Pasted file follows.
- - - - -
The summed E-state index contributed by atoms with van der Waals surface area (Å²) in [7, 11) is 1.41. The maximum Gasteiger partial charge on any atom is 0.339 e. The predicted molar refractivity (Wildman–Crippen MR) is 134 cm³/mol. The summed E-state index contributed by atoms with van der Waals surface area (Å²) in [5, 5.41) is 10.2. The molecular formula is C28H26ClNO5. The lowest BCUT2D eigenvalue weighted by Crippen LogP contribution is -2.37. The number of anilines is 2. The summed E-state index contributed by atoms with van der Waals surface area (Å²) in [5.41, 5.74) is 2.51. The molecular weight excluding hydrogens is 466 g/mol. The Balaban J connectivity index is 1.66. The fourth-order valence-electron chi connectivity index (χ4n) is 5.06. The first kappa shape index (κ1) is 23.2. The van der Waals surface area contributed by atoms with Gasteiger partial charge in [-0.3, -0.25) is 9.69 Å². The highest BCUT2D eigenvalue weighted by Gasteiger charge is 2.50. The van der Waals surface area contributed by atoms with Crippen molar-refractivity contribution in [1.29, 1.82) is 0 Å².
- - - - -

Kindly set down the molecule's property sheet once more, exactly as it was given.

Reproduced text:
The summed E-state index contributed by atoms with van der Waals surface area (Å²) in [7, 11) is 1.41. The maximum Gasteiger partial charge on any atom is 0.339 e. The predicted molar refractivity (Wildman–Crippen MR) is 134 cm³/mol. The summed E-state index contributed by atoms with van der Waals surface area (Å²) in [5, 5.41) is 10.2. The molecular formula is C28H26ClNO5. The lowest BCUT2D eigenvalue weighted by Crippen LogP contribution is -2.37. The number of anilines is 2. The summed E-state index contributed by atoms with van der Waals surface area (Å²) in [5.41, 5.74) is 2.51. The molecular weight excluding hydrogens is 466 g/mol. The Balaban J connectivity index is 1.66. The fourth-order valence-electron chi connectivity index (χ4n) is 5.06. The first kappa shape index (κ1) is 23.2. The van der Waals surface area contributed by atoms with Gasteiger partial charge in [-0.3, -0.25) is 9.69 Å². The highest BCUT2D eigenvalue weighted by Gasteiger charge is 2.50. The van der Waals surface area contributed by atoms with Crippen molar-refractivity contribution in [1.29, 1.82) is 0 Å².